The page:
Plot: What’s it about?
Nancy Thompson (Heather Langenkamp) has been having some horrific nightmares, ones that involve an eerie figure with razor sharp blades instead of fingers. She isn’t alone in these unusual dreams however, as she soon learns her friends have also had similar nightmares. The terror moves from the realm of dreams into real life however, when her friend Tina (Amanda Wyss) is murdered in brutal fashion. Although her boyfriend was there at the time, he insists he is innocent and claims some very odd things unfolded. Nancy believes him and starts to think Tina’s death was somehow related to the nightmares. She tells her father about the dreams, but he brushes her off and questions her sanity. But Nancy still believes the nightmares are more than mere dreams, especially when more young people start to turn up dead. If she and her friends are to survive, they need to stay awake at all costs. If they are killed by the dark figure in their dreams, they won’t wake up in a cold sweat and in fact, they won’t wake up at all. But who is this horrific stalker that slashes through their dreams and is there anything they can do to survive his wrath?
This is a true horror classic and the start of one of cinema’s most extensive franchises, not to mention one of the all time great horror creations, Freddy Krueger. While Freddy would be best known for his one liners and dark humor, those elements aren’t on showcase here. Although later installments would blend black humor with the horror, the original film takes a more serious approach. Freddy is more villain than comedian in this first film and as always, the twisted slasher was played by Robert Englund. Englund is great in the role, as usual, but reins in his performance more here, for a more effective result. I don’t mind his over the top antics in later films, but this is my personal favorite kind of Freddy, as he is much more eerie. The concept of a dream world is well executed and used to create some impressive tension, so the atmosphere is excellent. You can never be sure what is real and what isn’t, which keeps the audience in constant suspense. In my opinion, A Nightmare on Elm Street is one of the all time classics of horror cinema, a film no horror collection can be without. New Line’s Infinifilm release gives us a new transfer, new soundtrack, and a slew of terrific bonus materials. No, this isn’t a dream, so if you’re even a casual fright fan, this is one release you simply can’t live without.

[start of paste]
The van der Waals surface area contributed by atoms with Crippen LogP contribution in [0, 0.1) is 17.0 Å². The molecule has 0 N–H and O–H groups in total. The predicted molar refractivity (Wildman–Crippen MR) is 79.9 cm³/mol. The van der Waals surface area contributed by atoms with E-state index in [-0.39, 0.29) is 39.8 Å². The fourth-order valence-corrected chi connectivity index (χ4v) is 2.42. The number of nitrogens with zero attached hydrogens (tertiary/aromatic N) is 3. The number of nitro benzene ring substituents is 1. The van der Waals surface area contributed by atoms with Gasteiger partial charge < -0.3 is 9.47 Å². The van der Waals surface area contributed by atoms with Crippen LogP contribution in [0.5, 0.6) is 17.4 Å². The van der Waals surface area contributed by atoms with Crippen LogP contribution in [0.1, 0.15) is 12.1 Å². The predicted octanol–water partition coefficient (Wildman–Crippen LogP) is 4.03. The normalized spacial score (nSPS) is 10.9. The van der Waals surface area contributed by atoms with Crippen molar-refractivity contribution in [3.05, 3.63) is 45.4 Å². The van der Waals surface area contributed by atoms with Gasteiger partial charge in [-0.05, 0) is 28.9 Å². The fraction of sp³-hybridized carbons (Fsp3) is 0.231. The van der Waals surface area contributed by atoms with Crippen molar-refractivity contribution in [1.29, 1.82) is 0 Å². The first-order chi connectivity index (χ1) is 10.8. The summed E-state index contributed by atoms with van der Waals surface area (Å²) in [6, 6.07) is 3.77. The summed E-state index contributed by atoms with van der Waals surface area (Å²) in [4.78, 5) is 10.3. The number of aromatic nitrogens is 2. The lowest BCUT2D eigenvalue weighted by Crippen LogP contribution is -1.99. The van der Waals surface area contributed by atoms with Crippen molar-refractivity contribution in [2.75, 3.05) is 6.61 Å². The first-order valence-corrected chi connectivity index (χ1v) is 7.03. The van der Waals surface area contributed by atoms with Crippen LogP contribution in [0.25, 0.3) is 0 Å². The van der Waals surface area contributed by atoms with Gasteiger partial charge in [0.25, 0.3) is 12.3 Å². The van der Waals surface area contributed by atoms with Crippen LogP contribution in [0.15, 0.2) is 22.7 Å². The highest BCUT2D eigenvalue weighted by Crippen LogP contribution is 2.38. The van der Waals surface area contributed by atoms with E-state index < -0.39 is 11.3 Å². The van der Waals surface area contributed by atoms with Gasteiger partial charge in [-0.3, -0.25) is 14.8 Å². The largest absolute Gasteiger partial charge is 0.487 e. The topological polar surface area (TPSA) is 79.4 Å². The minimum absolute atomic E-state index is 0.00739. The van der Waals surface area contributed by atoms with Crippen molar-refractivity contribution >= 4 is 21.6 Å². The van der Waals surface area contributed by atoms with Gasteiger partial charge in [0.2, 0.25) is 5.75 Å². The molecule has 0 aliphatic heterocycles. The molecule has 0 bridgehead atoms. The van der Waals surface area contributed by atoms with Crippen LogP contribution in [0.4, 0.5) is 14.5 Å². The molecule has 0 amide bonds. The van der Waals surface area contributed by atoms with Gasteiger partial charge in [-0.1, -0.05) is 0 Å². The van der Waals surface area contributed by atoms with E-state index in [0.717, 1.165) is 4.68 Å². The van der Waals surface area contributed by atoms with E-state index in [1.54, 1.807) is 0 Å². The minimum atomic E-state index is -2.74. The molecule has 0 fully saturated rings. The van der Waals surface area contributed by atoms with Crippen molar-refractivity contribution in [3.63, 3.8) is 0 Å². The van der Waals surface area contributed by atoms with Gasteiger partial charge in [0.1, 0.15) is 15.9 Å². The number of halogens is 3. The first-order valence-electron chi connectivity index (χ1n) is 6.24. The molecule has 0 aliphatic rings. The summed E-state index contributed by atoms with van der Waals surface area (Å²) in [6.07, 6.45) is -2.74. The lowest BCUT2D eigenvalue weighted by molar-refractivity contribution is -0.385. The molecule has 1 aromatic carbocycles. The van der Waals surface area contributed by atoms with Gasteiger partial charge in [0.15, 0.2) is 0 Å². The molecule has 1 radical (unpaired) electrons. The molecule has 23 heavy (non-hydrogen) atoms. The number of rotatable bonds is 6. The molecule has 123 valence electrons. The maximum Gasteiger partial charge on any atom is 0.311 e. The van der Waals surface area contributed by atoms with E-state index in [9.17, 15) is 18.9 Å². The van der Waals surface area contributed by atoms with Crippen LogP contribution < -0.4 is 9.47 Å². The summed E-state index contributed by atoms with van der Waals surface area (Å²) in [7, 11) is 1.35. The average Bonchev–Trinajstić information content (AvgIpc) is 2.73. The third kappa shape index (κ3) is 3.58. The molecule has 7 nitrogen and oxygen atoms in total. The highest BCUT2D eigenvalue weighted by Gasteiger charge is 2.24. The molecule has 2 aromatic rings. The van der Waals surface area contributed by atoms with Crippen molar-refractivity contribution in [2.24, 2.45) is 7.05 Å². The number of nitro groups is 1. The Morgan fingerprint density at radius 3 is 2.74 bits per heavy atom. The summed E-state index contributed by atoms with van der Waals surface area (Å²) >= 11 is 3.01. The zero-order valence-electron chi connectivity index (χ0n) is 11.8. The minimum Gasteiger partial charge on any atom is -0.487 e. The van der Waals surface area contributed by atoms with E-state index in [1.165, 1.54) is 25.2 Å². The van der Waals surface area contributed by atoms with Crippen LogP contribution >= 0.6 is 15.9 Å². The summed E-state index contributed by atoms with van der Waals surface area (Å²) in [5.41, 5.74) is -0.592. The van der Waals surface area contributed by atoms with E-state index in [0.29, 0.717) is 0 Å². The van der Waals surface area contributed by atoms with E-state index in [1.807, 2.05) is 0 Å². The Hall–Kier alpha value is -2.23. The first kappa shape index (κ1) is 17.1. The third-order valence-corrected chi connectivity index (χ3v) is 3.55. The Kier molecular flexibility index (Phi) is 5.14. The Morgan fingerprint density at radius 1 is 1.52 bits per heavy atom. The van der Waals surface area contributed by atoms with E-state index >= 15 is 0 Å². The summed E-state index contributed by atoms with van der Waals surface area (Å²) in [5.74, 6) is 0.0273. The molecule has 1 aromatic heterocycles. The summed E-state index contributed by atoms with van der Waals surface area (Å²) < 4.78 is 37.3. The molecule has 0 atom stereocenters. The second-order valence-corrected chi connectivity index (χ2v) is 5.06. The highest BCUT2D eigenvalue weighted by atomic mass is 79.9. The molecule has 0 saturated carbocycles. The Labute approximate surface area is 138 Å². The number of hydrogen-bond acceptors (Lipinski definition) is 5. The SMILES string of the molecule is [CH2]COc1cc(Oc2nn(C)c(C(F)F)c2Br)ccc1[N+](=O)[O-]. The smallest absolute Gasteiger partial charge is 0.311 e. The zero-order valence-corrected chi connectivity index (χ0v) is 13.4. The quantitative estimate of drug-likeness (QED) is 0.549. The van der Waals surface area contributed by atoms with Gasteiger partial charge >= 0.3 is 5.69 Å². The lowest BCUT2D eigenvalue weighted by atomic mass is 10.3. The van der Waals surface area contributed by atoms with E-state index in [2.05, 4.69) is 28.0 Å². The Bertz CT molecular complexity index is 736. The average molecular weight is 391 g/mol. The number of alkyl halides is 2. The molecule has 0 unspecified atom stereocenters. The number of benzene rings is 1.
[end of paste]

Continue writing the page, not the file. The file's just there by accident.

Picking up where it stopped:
Video: How does it look?
“A Nightmare on Elm Street” is one of New Line’s cash cows and has seen nearly a dozen incarnations in VHS, LaserDisc, DVD and now Blu-ray. That said, for a movie that’s over 25 years old this 1.85:1 VC-1 HD transfer looks pretty darn good and is easily the best the film has ever looked. The palette is very dark, but yet has a “cooler” sense about it. Black levels are right on the mark and detail level is bumped up from the DVD counterpart. Yes we all know that Freddy’s face is nothing to look at, but darn it if I couldn’t keep my eyes from trying to count every single scar I could. I noticed no artifacting in the least. Suffice it to say that Warner (New Line) has done a fine job with this cult classic.
Audio: How does it sound?
What are new Blu-ray’s without a new uncompressed soundtrack? Well, nothing! Only kidding, and the DTS HD Master Audio soundtrack does sound good, though let’s be honest here – the movie came out in the mid 80’s and a lot of the music sounds a bit on the hollow side. What I mean by that is that the surround effects are there, but they sound artificial and manufactured (which they were) and by no means does this soundtrack compare to those of new films (or the new “Nightmare on Elm Street” movie). Dialogue is sharp and crisp, so you’ll have no trouble hearing all of Freddy’s one-liners. It’s a nice mix and will test your system in some instances, but sometimes less is more.
Supplements: What are the extras?
A few years ago New Line came out with an “Infinifilm Edition” of this and it appears that all of the supplements have made the leap to the HD format. The original release offered an audio commentary track and the film’s theatrical trailer, both of which have been ported over to this edition. In addition to those supplements, we have a wealth of new extras, starting off with a new audio commentary track. Wes Craven heads up the participants, which include various cast and crew members, quite a few folks when all told. A decent session, with several perspectives on the production, but don’t expect to learn a lot of new information here. The best of the extras is Never Sleep Again, a fifty minute documentary that takes us inside the production of this horror classic. The piece starts with how the concept was developed, moves through the various stages of production, and ends with coverage of the film’s success. A well crafted and fun to watch supplement, well worth a look. You can also check out two shorter featurettes, one on how New Line was able to expand thanks to the film’s success, the other of which examines the real life mysteries of dreams and how they impact our lives. This release also includes several alternate end sequences and if you don’t already own this title, this is the de facto version to get, for sure.